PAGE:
“If anyone comes to me and does not hate father and mother, wife and children, brothers and sisters–yes, even their own life–such a person cannot be my disciple.“ (Luke 14:26)
These words were not said to promote hatred but to share the bare reality that others judge us by when we’re following Jesus.
Jesus preaching the gospel and doing all his miracles did not always bring good fame to his surroundings. One could easily conclude that Jesus must have really hated even his own self to have gone against the practices of the religious establishment of his days even to his own death.
Jesus of Nazareth kept an aldutress from bein stoned. Jesus of Nazareth caused the pigs, the livelihood of a certain man to perish. Jesus of Nazareth didn’t even come to the rescue of John who spoke a lot about him and baptized him. He sat down and ate with sinners. He told his followers that they must eat his body and drink his blood in order to follow him.
Are you ready to be hated for the sake of the gospel? Are you ready for your own relatives and friends to be ashamed of you because of the gospel? Are you ready to act as if you really hate yourself by sharing the gospel, something that seems foolishness to so many?
The first to hate you will not be the world but the church who thinks and wants to operate like the world.
Jesus said, “If the world hates you, keep in mind that it hated me first.” (John 15:18)
You’ll likely find a non-religious person to be friendlier and loving than a religious person. When someone operates by fear and dominates others by fear, he will hate anyone who threatens to take away such fear, “fearing” that he would lose control over others. If you were to see the reaction of the church today as it regards the gospel, you’d have to ask if it’s truly the church hearing the gospel or the religious leaders in Jesus’ days.
“Jews demand signs and Greeks search for wisdom, but we preach Christ crucified, a stumbling block to Jews and foolishness to Gentiles, but to those who are called, both Jews and Greeks, Christ the power of God and the wisdom of God.” (1 Corinthians 1:23)
The gospel is not foolishness to the world alone but, lately, also the church. One preaches to the church that Jesus dies for the forgiveness of their sins, then he goes on summoning the church to kneel down ask God to forgive their sins. He sings the song, “Pardon was multiplied to me”, and yet he goes on asking God to forgive the sins of the church. He reads the verse, “He forgave all of our sins”, and yet tells the congregation that they need to ask God to forgive their sins. He sets up bread and wine, which symbolize the body of Christ broken and the blood of Christ shed for the forgiveness of their sins and the beginning of a new covenant. Still, he says, if anyone has any sin, they can neither eat of this bread, nor drink of this wine. If this is not foolishness, I don’t know what is.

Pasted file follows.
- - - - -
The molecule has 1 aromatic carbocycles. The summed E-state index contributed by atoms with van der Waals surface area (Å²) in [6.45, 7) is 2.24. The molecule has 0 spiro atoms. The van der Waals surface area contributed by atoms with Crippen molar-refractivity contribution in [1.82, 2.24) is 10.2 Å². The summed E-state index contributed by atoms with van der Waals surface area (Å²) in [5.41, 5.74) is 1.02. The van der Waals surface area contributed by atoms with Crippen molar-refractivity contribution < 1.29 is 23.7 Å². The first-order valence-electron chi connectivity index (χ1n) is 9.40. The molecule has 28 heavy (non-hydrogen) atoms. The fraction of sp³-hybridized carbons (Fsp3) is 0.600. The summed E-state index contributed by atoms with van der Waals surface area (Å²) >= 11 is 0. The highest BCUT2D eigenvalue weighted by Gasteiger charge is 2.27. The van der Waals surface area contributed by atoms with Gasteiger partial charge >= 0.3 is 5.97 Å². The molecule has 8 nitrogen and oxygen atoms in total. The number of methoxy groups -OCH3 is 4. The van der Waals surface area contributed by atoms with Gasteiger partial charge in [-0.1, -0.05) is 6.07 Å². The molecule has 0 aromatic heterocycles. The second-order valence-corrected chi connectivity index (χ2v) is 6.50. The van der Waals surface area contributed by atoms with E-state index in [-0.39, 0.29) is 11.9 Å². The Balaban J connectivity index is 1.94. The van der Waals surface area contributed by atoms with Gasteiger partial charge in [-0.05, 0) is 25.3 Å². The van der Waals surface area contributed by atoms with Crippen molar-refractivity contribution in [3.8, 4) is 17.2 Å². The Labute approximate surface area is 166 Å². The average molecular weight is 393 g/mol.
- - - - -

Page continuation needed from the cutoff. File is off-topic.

The church is longing for miracles when the greatest miracle already took place at the cross and out of the grave. The church is longing for physical healing when mental healing from fear of punishment is what the church needs the most.
The church claims to preach a gospel that she’s rejecting at the same time. If this is not foolishness, I don’t know what is.
The gospel of the church is almost no longer what God did for them in Christ, but what someone does in accordance to what John had said to the Jews who have started to doubt the gospel believing that they had no sins. If they had no sins, therefore, they had no need for Christ and thus no need for the forgiveness freely given to them in Christ by God. “If we confess our sins, he is faithful and just and will forgive us our sins and purify us from all unrighteousness.” (1 John 1:9)
So what does 1 John 1:9 mean? It seems so clear, so simple, and almost conveys that our forgiveness is centered around our confession of our sins. But is that the case? Had God waited for us to confess our sins before Christ died on the cross? Had anyone asked Jesus to forgive their sins prior to Jesus telling them that their sins have been forgiven?
Today, the church is almost believing that the gospel is subtly centered around her confession of her sins in the hope that she will be forgiven. Whatever must have happened to the gospel of Christ?
And what happens to 1 John 2:12, “I am writing to you, dear children, because your sins have been forgiven on account of his name.”
Forgiveness existed before the world was ever created, was manifested at the cross, and is being preached through the gospel to all creation.
The gospel is not a plea to seek forgiveness, but a proclamation of God’s forgiveness of our sins once and for all in Christ Jesus.